Research Article

Brazilian strain of bovine respiratory coronavirus is derived from dual enteric and respiratory tropism.

Published: December 31, 1969
Genet. Mol. Res. 16(2): gmr16029580 DOI: 10.4238/gmr16029580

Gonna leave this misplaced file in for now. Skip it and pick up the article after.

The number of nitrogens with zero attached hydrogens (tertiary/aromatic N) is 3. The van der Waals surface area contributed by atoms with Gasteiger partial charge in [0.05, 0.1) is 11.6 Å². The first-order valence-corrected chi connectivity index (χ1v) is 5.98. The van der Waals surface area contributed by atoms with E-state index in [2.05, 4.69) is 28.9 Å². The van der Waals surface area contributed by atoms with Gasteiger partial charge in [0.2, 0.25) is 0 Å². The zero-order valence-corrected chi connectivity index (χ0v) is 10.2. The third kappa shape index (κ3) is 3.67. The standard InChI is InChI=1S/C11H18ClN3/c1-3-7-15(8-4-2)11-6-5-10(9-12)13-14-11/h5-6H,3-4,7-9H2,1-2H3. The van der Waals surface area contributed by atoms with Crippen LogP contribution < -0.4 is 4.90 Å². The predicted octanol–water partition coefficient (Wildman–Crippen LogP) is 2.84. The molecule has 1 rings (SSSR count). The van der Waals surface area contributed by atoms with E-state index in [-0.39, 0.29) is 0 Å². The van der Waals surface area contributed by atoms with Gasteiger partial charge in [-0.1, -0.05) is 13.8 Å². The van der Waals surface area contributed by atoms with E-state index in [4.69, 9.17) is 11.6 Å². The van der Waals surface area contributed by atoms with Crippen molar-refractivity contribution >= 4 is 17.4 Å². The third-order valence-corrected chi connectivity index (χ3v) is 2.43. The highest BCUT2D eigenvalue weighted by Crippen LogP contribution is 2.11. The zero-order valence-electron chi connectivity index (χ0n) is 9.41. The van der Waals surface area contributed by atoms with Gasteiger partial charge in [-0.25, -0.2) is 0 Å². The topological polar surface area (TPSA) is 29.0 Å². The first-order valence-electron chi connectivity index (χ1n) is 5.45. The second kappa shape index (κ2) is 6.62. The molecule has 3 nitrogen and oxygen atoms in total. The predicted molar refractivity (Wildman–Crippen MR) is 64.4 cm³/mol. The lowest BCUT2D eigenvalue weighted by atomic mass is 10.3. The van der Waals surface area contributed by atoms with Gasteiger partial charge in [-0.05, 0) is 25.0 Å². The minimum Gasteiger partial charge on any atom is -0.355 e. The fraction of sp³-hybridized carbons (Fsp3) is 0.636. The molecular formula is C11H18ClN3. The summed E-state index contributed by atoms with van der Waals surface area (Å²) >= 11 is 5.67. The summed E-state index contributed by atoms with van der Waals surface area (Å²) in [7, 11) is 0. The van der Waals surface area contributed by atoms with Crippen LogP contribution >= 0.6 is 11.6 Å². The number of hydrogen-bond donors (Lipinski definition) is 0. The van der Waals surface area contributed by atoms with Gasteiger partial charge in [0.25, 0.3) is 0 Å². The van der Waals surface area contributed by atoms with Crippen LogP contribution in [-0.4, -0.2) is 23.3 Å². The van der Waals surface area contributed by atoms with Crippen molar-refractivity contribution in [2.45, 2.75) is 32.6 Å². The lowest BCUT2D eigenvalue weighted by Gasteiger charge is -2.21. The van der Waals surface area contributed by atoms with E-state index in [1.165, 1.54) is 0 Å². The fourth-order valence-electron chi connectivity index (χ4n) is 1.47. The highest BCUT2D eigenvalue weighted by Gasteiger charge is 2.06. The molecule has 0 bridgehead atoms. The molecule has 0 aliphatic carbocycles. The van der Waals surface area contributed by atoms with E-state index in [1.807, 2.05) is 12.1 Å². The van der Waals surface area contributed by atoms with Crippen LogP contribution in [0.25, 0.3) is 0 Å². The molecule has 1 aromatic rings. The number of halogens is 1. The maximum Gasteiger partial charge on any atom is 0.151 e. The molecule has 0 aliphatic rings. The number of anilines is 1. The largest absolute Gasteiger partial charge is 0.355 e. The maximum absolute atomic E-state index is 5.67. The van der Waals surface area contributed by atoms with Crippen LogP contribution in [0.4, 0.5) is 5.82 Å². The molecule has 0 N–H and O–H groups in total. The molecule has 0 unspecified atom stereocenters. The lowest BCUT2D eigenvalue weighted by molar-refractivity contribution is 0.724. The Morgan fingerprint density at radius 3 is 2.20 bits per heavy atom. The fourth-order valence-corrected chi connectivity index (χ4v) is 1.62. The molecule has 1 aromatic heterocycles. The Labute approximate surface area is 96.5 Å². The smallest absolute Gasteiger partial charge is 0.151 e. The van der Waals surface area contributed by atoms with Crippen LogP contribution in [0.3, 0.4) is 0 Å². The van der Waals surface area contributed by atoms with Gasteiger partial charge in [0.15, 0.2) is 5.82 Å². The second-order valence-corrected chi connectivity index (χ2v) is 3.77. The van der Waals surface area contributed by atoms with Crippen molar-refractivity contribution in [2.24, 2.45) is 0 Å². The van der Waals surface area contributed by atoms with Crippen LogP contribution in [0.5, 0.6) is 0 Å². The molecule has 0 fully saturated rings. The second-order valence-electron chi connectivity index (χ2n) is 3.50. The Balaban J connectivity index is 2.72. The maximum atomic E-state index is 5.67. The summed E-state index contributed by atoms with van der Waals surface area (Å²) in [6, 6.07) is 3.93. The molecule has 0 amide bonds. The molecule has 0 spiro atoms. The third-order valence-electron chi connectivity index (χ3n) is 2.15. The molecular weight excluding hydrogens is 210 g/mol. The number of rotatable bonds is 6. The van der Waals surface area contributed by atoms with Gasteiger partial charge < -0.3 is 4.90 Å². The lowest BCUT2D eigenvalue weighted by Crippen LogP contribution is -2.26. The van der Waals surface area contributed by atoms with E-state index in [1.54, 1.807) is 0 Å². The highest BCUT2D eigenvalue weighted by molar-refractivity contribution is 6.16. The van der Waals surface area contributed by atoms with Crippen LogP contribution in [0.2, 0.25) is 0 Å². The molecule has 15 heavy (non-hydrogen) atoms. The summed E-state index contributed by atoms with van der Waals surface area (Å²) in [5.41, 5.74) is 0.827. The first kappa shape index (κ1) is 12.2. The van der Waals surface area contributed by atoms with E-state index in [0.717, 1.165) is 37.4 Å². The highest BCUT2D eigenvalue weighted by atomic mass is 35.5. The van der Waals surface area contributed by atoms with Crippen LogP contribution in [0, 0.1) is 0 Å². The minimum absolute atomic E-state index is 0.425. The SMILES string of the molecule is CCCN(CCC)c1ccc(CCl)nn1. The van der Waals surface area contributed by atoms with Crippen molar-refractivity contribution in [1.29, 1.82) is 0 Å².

Bovine coronavirus (BCoV) is a pathogen related to enteric and respiratory diseases in cattle worldwide. Enteric (BECoV) strains of BCoV are predominant in South America, and genetic investigations have been conducted to identify its relationship with isolates of respiratory origin (BRCoV). In this study, we used a BRCoV strain (BR-UEL11) derived from an outbreak of respiratory disease in feedlot cattle in southern Brazil, and compared the partial sequence of the polymorphic region of Spike (which was detected and sequenced by two distinct reverse transcription-polymerase chain reactions) with those of other BCoV strains. The phylogenetic relationship of BR-UEL11 with Brazilian BCoV, which is associated with calf diarrhea and winter dysentery (enteric, BECoV; respiratory, BRCoV), and classical reference prototypes was analyzed. The analysis showed that the BRCoV strains from Brazil clustered with a clade that was distinct from most isolates associated with calf diarrhea (BECoV) and ancestral prototype strains such as Mebus, Nebraska, and LYVB. Furthermore, the BRCoV strains from Brazil clustered with a clade that contained recent strains associated with winter dysentery, showing 98-99% nucleotide identity with those strains. These results suggested that the Brazilian BCoV evolved from being solely enteric to a dual enteric and respiratory tropic virus.